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Little ARMs pump 2,048-bit muscles in training for Fujitsu's Post-K exascale mega-brain

NEON is so 80s, er, 90s, no, 2000s, wait, 2010s

Hot Chips ARM is bolting an extra data-crunching engine onto its 64-bit processor architecture to get it ready for Fujitsu's Post-K exascale supercomputer.

Specifically, ARM is adding a Scalable Vector Extension (SVE) to its ARMv8-A core architecture. SVE can handle vectors from 128 to 2,048 bits in length. This technology is not an extension to NEON, which is ARM's stock SIMD vector processing unit; we're told SVE will be separate.

Processors featuring 64-bit ARMv8-A cores with SVE will power Fujitsu's Post-K machine, which is due to go live in 2020 and crunch roughly 1,000 peta-FLOPS or a quintillion floating-point math calculations a second. It is set to be the world's fastest known supercomputer by the time it's fully switched on. Surprisingly, it will be powered by the ARM architecture, which is the brains in nearly all smartphones, tablets, portable gadgets, embedded systems and so on.

SVE is an SIMD feature: it allows the CPU to run calculations on multiple arrays of data at a time. Its sister NEON [chapter 7, PDF] operates on 64 and 128-bit-wide vectors that can each contain 16, 32 or 64-bit elements. For example, the NEON instruction...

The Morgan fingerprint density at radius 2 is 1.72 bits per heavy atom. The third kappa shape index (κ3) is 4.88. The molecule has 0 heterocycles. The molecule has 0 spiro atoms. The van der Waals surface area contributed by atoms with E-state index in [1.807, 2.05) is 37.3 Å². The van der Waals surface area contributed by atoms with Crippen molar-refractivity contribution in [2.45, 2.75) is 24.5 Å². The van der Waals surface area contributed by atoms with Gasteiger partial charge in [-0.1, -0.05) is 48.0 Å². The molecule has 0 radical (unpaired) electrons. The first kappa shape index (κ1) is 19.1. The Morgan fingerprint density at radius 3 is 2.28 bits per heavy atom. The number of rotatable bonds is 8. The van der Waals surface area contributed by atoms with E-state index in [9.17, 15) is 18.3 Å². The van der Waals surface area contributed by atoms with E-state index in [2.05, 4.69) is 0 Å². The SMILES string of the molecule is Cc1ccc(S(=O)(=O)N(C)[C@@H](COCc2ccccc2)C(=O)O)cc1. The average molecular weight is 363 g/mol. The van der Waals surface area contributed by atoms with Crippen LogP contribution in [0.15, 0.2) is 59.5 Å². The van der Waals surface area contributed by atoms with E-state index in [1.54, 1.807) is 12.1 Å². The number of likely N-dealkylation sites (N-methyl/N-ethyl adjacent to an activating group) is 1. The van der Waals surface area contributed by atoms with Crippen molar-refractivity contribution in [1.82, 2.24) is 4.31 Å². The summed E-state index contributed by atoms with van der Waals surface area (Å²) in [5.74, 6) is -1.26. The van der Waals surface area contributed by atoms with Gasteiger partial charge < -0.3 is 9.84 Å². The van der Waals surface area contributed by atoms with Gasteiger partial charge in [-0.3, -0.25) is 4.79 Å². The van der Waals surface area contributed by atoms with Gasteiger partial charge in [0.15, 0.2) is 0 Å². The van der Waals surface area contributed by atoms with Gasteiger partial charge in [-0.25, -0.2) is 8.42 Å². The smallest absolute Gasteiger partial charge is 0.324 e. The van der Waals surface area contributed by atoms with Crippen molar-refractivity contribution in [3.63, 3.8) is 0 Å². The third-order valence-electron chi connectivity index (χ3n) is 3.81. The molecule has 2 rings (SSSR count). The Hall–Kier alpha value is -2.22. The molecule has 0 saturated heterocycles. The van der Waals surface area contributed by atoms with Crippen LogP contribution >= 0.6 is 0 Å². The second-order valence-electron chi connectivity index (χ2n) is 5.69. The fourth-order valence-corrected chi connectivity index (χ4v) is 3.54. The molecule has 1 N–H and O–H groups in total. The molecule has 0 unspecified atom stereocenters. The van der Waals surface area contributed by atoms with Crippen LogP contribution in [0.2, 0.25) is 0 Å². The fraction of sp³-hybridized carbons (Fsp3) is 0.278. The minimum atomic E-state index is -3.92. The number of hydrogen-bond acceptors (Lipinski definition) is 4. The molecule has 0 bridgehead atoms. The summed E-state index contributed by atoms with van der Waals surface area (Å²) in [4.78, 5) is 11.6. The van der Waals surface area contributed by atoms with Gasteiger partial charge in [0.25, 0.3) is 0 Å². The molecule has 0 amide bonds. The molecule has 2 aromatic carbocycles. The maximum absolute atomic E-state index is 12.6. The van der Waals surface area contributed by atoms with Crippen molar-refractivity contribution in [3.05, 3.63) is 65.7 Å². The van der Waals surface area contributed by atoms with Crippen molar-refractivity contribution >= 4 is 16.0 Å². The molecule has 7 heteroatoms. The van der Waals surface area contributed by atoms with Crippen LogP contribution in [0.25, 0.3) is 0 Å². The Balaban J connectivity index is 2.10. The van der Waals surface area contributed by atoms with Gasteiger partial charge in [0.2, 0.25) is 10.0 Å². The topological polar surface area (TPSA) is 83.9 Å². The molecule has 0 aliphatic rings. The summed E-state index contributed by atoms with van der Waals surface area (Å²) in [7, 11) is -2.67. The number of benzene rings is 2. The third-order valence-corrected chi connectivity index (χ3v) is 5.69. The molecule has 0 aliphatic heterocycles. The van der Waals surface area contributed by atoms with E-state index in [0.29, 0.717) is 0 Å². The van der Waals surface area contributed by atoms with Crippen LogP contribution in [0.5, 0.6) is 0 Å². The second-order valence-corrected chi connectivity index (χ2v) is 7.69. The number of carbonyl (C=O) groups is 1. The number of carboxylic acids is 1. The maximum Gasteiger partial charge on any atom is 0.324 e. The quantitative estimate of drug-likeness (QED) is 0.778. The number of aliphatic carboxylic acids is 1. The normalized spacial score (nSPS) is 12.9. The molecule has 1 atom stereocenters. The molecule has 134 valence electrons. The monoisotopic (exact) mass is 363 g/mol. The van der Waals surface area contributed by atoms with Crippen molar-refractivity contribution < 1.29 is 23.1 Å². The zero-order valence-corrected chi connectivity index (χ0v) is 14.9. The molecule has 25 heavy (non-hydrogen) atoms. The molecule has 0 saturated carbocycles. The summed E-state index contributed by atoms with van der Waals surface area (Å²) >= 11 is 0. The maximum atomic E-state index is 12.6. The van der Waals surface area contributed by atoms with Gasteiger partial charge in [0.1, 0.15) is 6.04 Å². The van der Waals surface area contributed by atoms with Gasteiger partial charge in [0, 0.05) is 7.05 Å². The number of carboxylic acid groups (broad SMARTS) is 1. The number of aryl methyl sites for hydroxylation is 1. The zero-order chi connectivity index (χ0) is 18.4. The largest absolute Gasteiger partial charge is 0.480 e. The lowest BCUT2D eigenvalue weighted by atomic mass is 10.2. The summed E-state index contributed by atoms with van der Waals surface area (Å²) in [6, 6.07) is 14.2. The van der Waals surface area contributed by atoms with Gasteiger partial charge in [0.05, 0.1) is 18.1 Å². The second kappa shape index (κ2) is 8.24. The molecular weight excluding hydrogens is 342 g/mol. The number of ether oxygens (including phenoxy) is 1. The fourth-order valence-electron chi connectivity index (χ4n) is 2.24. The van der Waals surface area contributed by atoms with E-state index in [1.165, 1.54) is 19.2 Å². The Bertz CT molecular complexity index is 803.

vadd.i32 q1, q2, q3

...adds four 32-bit integer elements in the 128-bit register q2 to the corresponding four elements in 128-bit register q3 and stores the resulting array in q1. It's the equivalent of doing in C...

for(i = 0; i < 4; i++) a[i] = b[i] + c[i];

...where q2 stores the integer array b[] and q3 stores c[]. This can be used to, say, increase the brightness of an image, by running through the pixels in 128-bit blocks and increasing their value. NEON works with integer and floating-point values, and has all sorts of other tricks up its sleeve, such as rearranging the elements in a vector to, say, split the left and right audio channels from a data stream. It's designed for rapid multimedia processing, which you'd expect in phones, displays and other gizmos.

SVE works in a similar fashion in that it operates on large arrays of data at once, processing up to 2,048 bits per vector per instruction – 16 times more information per vector per instruction than NEON.

To get ARMv8-A ready for high-performance computing, ARM added SVE to its CPU core blueprints so they can can handle supercomputer workloads where you definitely don't want to be shuttling through data just 128 bits at a time – you want processing done in the largest possible blocks. SVE allows ARM's high-end cores to cope better with demanding simulation and modeling applications that boffins want to run on their big iron.

ARM engineers are a few weeks away from submitting patches to the GCC and LLVM teams to support auto-vectorization with SVE, which means that software built by these open-source compilers can automatically generate instructions that take advantage of long vectors without developers having to customize their apps.

And once a program has been built for SVE, it will run comfortably on any SVE-capable processor without recompilation, whether the CPU has support for 512, 1,024 or the full 2,048 bits. The SVE unit can automatically break a 2,048-bit vector into, say, four 512-bit vectors if its silicon implementation doesn't support the full length.